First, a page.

I shudder to imagine what it must be like to be constantly called on to entertain.
Football players are not known for their humor. And yet, they are regularly expected to strut entertaining touchdown routines.
I hope to someday ask a football player what goes through his mind as he leaps for the ball and feels it fall into his hands, knowing that when his feet touch the ground he will be called on to perform.
Is he sweating bullets as I would be, his mind racing well before his feet meet the ground– all eyes on him, waiting for his big celebratory moment?
I would rather make out with Jonah Hill. The old Jonah Hill.
Never mind the game-winning throw that determines the championship or the pivotal tackle of the other team’s quarterback.
Nah. Those minor details fall very short compared to 20,000 eyes waiting for me to be funny.
Actors know what I’m talking about.
They may be asked to carry a billion-dollar-budget film, but on awards night all that matters is their speech.
No pressure.
I loved Ross on Friends. I’m sure he’s just the same in real life.
These actors stand before us, and how many times do we conclude that we like their character much better than the real them?
And what about those fun little contests that we ordinary people get to participate in at state fairs and festivals where we judge the hottest bods or the knobbiest knees?
I only sat down to eat my turkey leg. And now I have to do what?
I recently got my first taste of public humiliation since high school in this setting. The chatty announcer chose me to stand before the crowd, blindfolded and all.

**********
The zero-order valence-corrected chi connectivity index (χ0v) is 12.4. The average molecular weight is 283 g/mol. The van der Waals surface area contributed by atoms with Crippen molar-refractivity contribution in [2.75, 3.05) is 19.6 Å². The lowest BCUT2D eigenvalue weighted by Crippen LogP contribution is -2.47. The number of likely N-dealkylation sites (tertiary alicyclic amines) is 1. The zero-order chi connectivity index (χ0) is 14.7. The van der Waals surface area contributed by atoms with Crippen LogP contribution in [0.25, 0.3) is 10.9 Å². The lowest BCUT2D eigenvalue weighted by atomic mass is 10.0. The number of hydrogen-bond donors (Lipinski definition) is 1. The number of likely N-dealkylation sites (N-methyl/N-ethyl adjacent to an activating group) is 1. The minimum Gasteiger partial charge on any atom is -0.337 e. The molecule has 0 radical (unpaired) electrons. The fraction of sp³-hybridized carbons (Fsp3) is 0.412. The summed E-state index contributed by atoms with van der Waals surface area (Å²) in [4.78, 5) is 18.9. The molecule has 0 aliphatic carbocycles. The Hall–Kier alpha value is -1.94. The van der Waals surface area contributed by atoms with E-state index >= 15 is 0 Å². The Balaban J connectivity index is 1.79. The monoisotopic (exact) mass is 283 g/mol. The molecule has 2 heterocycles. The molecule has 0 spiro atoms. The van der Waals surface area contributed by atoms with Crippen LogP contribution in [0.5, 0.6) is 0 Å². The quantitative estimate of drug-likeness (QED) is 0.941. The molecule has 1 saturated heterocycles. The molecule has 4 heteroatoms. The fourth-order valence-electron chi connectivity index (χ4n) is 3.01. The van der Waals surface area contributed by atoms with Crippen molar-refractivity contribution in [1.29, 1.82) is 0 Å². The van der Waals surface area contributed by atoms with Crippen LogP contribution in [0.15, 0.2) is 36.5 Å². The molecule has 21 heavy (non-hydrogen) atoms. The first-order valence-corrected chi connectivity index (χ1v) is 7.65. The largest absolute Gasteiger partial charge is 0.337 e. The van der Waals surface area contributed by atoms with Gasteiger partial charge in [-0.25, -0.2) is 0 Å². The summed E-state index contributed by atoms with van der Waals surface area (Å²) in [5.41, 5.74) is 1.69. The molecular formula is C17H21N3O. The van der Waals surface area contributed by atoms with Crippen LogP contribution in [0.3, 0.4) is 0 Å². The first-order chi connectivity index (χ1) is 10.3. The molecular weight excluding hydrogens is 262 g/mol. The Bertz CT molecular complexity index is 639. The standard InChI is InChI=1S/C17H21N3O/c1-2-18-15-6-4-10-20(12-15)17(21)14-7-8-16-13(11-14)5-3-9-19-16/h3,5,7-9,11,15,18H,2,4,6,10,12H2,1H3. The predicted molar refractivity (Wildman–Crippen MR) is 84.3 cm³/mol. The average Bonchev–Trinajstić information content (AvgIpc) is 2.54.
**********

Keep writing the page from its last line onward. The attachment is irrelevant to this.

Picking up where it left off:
I felt my shirt instantly wilt under the weight of my sweat. My face turned a nauseous beet-colored shade of crimson. All I could think about was what would they ask me to do and who could I push down to distract them from my escape.
I am not a typical kind of funny. Everyone who knows me knows this.
I don’t sit at the dinner table and broadcast gut-wrenchingly-funny anecdotes about my day or my awkward teenager years.
I think it’s the pressure of the moment that makes me clam up. Or maybe I was simply not endowed with story-telling capabilities.
I prefer, however, to conclude that it’s my audience. I personally find myself hilarious.
And when I tell my mother about something funny that happened to me, she laughs so hard milk comes out her nose.
She also finds humor in a clean knock-knock joke.
I see no reason to question her humor radar.


world cup wonder

June 28, 2010

A few years back, I got to visit Europe . . . during the world cup.

The things I saw can’t be adequately described in words, but I’ll give it a shot. There was definite excitement and fervor, but add to that a pinch of insanity and a handful of pandemonium. Delirious street riots, screeching fog horns, screaming, celebrations. What I would imagine Mardi Gras to be like. It was quite the scene.

And yet, this event, much like the Olympics, in which the whole world comes together to watch–although all hoping for different outcomes, is one that America remains mostly separate from.

Soccer has never truly grabbed hold of our nation. We’re more of a pigskin playing, basketball dribbling kinda people. Actually, we’ve pretty much embraced every sport but soccer. Why is that?

Soccer’s got the violence that so many people crave. It’s got worldwide popularity. It’s got hot guys in shorts. Shall I just say, David Beckham?

With all of these thoughts in mind, I sat down to watch the U.S. play Ghana the other day. For the entire 20 minutes that I made myself resist from flipping the channel, the score remained 1-0.

Much like hockey, another sport I can’t get in to, soccer is made up of constant back and forth ball handling with little scoring. And yet, it’s one of the most popular sports on our planet.

What’s the deal?

Could someone please enlighten me on the appeal of this sport?

Because I really don’t want to be forced to watch another 20 minutes.